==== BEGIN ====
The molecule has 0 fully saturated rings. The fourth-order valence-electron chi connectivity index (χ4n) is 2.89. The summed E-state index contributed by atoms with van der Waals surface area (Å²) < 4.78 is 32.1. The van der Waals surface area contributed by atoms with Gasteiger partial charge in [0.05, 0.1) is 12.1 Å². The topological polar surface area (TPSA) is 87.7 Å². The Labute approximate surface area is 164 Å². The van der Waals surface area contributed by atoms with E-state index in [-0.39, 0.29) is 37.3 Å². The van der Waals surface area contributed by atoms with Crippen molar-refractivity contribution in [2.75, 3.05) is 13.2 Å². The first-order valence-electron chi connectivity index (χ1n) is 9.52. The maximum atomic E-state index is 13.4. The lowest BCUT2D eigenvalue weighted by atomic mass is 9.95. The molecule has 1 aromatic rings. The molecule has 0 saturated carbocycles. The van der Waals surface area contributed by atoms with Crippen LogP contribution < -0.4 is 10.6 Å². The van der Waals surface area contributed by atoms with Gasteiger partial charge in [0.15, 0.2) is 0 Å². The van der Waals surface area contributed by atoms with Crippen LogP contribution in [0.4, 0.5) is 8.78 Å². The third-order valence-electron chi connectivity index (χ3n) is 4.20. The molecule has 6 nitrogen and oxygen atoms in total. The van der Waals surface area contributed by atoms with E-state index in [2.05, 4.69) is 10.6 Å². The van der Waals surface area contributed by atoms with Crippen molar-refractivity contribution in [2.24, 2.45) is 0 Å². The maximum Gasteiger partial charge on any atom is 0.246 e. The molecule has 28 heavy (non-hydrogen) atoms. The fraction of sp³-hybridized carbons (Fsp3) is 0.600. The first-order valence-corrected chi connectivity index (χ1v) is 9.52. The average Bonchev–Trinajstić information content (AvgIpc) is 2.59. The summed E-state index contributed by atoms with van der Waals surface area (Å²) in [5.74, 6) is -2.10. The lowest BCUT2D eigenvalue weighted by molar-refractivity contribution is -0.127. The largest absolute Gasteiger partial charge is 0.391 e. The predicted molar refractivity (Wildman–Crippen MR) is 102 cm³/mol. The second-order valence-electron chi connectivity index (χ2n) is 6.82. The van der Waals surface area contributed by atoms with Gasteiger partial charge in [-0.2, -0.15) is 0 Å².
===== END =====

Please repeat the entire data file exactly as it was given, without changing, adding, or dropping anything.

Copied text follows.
The molecule has 0 fully saturated rings. The fourth-order valence-electron chi connectivity index (χ4n) is 2.89. The summed E-state index contributed by atoms with van der Waals surface area (Å²) < 4.78 is 32.1. The van der Waals surface area contributed by atoms with Gasteiger partial charge in [0.05, 0.1) is 12.1 Å². The topological polar surface area (TPSA) is 87.7 Å². The Labute approximate surface area is 164 Å². The van der Waals surface area contributed by atoms with E-state index in [-0.39, 0.29) is 37.3 Å². The van der Waals surface area contributed by atoms with Crippen molar-refractivity contribution in [2.75, 3.05) is 13.2 Å². The first-order valence-electron chi connectivity index (χ1n) is 9.52. The maximum atomic E-state index is 13.4. The lowest BCUT2D eigenvalue weighted by atomic mass is 9.95. The molecule has 1 aromatic rings. The molecule has 0 saturated carbocycles. The van der Waals surface area contributed by atoms with Crippen LogP contribution < -0.4 is 10.6 Å². The van der Waals surface area contributed by atoms with Gasteiger partial charge in [0.15, 0.2) is 0 Å². The van der Waals surface area contributed by atoms with Crippen LogP contribution in [0.4, 0.5) is 8.78 Å². The third-order valence-electron chi connectivity index (χ3n) is 4.20. The molecule has 6 nitrogen and oxygen atoms in total. The van der Waals surface area contributed by atoms with E-state index in [2.05, 4.69) is 10.6 Å². The van der Waals surface area contributed by atoms with Crippen molar-refractivity contribution in [2.24, 2.45) is 0 Å². The maximum Gasteiger partial charge on any atom is 0.246 e. The molecule has 28 heavy (non-hydrogen) atoms. The fraction of sp³-hybridized carbons (Fsp3) is 0.600. The first-order valence-corrected chi connectivity index (χ1v) is 9.52. The average Bonchev–Trinajstić information content (AvgIpc) is 2.59. The summed E-state index contributed by atoms with van der Waals surface area (Å²) in [5.74, 6) is -2.10. The lowest BCUT2D eigenvalue weighted by molar-refractivity contribution is -0.127. The largest absolute Gasteiger partial charge is 0.391 e. The predicted molar refractivity (Wildman–Crippen MR) is 102 cm³/mol. The second-order valence-electron chi connectivity index (χ2n) is 6.82. The van der Waals surface area contributed by atoms with Gasteiger partial charge in [-0.2, -0.15) is 0 Å².